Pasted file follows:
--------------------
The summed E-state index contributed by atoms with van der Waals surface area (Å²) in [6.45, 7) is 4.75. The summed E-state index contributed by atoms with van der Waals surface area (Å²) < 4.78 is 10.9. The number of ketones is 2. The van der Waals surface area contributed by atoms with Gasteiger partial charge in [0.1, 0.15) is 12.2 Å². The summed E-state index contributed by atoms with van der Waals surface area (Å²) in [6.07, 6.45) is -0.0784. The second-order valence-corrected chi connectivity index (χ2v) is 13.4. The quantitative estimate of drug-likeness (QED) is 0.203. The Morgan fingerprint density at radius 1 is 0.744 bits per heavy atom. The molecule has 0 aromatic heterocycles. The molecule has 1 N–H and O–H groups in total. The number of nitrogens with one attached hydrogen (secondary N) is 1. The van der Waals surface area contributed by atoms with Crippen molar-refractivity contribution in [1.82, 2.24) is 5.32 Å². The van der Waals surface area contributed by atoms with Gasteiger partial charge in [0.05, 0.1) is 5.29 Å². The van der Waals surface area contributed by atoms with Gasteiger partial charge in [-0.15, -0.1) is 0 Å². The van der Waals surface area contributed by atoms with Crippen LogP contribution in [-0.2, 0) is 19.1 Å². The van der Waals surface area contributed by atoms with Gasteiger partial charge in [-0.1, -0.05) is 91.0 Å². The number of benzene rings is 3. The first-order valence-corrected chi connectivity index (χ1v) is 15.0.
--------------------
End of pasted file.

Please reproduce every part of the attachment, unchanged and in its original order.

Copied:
The summed E-state index contributed by atoms with van der Waals surface area (Å²) in [6.45, 7) is 4.75. The summed E-state index contributed by atoms with van der Waals surface area (Å²) < 4.78 is 10.9. The number of ketones is 2. The van der Waals surface area contributed by atoms with Gasteiger partial charge in [0.1, 0.15) is 12.2 Å². The summed E-state index contributed by atoms with van der Waals surface area (Å²) in [6.07, 6.45) is -0.0784. The second-order valence-corrected chi connectivity index (χ2v) is 13.4. The quantitative estimate of drug-likeness (QED) is 0.203. The Morgan fingerprint density at radius 1 is 0.744 bits per heavy atom. The molecule has 0 aromatic heterocycles. The molecule has 1 N–H and O–H groups in total. The number of nitrogens with one attached hydrogen (secondary N) is 1. The van der Waals surface area contributed by atoms with Crippen molar-refractivity contribution in [1.82, 2.24) is 5.32 Å². The van der Waals surface area contributed by atoms with Gasteiger partial charge in [0.05, 0.1) is 5.29 Å². The van der Waals surface area contributed by atoms with Gasteiger partial charge in [-0.15, -0.1) is 0 Å². The van der Waals surface area contributed by atoms with Crippen LogP contribution in [-0.2, 0) is 19.1 Å². The van der Waals surface area contributed by atoms with Gasteiger partial charge in [-0.1, -0.05) is 91.0 Å². The number of benzene rings is 3. The first-order valence-corrected chi connectivity index (χ1v) is 15.0.